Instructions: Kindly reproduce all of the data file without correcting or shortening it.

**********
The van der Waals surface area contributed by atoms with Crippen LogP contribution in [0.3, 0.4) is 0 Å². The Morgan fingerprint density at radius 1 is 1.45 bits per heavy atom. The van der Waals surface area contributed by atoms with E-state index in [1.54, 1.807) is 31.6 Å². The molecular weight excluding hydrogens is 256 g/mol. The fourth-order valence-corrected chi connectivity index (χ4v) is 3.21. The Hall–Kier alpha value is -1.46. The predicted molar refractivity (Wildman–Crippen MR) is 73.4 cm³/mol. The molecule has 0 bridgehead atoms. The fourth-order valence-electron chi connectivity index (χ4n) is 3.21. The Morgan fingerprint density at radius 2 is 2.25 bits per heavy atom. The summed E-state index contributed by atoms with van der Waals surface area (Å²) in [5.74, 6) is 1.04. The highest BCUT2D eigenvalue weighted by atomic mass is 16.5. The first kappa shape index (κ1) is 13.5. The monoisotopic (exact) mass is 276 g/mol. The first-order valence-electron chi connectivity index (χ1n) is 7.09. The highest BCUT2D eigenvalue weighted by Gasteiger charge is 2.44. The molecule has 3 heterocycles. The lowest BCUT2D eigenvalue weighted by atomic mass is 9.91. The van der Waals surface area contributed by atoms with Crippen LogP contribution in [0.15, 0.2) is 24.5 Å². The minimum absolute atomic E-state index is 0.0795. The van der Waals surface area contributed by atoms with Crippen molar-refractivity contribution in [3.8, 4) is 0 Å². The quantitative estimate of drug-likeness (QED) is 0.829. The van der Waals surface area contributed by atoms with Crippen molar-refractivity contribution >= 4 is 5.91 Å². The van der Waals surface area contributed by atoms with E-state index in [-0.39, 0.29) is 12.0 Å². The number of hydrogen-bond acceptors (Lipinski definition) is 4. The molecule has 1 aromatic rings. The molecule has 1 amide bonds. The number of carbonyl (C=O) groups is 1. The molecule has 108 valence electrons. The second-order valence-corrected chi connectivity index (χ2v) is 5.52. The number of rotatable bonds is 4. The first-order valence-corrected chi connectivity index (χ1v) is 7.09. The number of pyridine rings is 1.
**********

The van der Waals surface area contributed by atoms with Crippen LogP contribution in [0.3, 0.4) is 0 Å². The Morgan fingerprint density at radius 1 is 1.45 bits per heavy atom. The van der Waals surface area contributed by atoms with E-state index in [1.54, 1.807) is 31.6 Å². The molecular weight excluding hydrogens is 256 g/mol. The fourth-order valence-corrected chi connectivity index (χ4v) is 3.21. The Hall–Kier alpha value is -1.46. The predicted molar refractivity (Wildman–Crippen MR) is 73.4 cm³/mol. The molecule has 0 bridgehead atoms. The fourth-order valence-electron chi connectivity index (χ4n) is 3.21. The Morgan fingerprint density at radius 2 is 2.25 bits per heavy atom. The summed E-state index contributed by atoms with van der Waals surface area (Å²) in [5.74, 6) is 1.04. The highest BCUT2D eigenvalue weighted by atomic mass is 16.5. The first kappa shape index (κ1) is 13.5. The monoisotopic (exact) mass is 276 g/mol. The first-order valence-electron chi connectivity index (χ1n) is 7.09. The highest BCUT2D eigenvalue weighted by Gasteiger charge is 2.44. The molecule has 3 heterocycles. The lowest BCUT2D eigenvalue weighted by atomic mass is 9.91. The van der Waals surface area contributed by atoms with Crippen LogP contribution in [0.15, 0.2) is 24.5 Å². The minimum absolute atomic E-state index is 0.0795. The van der Waals surface area contributed by atoms with Crippen molar-refractivity contribution in [3.8, 4) is 0 Å². The quantitative estimate of drug-likeness (QED) is 0.829. The van der Waals surface area contributed by atoms with Crippen molar-refractivity contribution >= 4 is 5.91 Å². The van der Waals surface area contributed by atoms with E-state index in [-0.39, 0.29) is 12.0 Å². The number of hydrogen-bond acceptors (Lipinski definition) is 4. The molecule has 1 aromatic rings. The molecule has 1 amide bonds. The number of carbonyl (C=O) groups is 1. The molecule has 108 valence electrons. The second-order valence-corrected chi connectivity index (χ2v) is 5.52. The number of rotatable bonds is 4. The first-order valence-corrected chi connectivity index (χ1v) is 7.09. The number of pyridine rings is 1.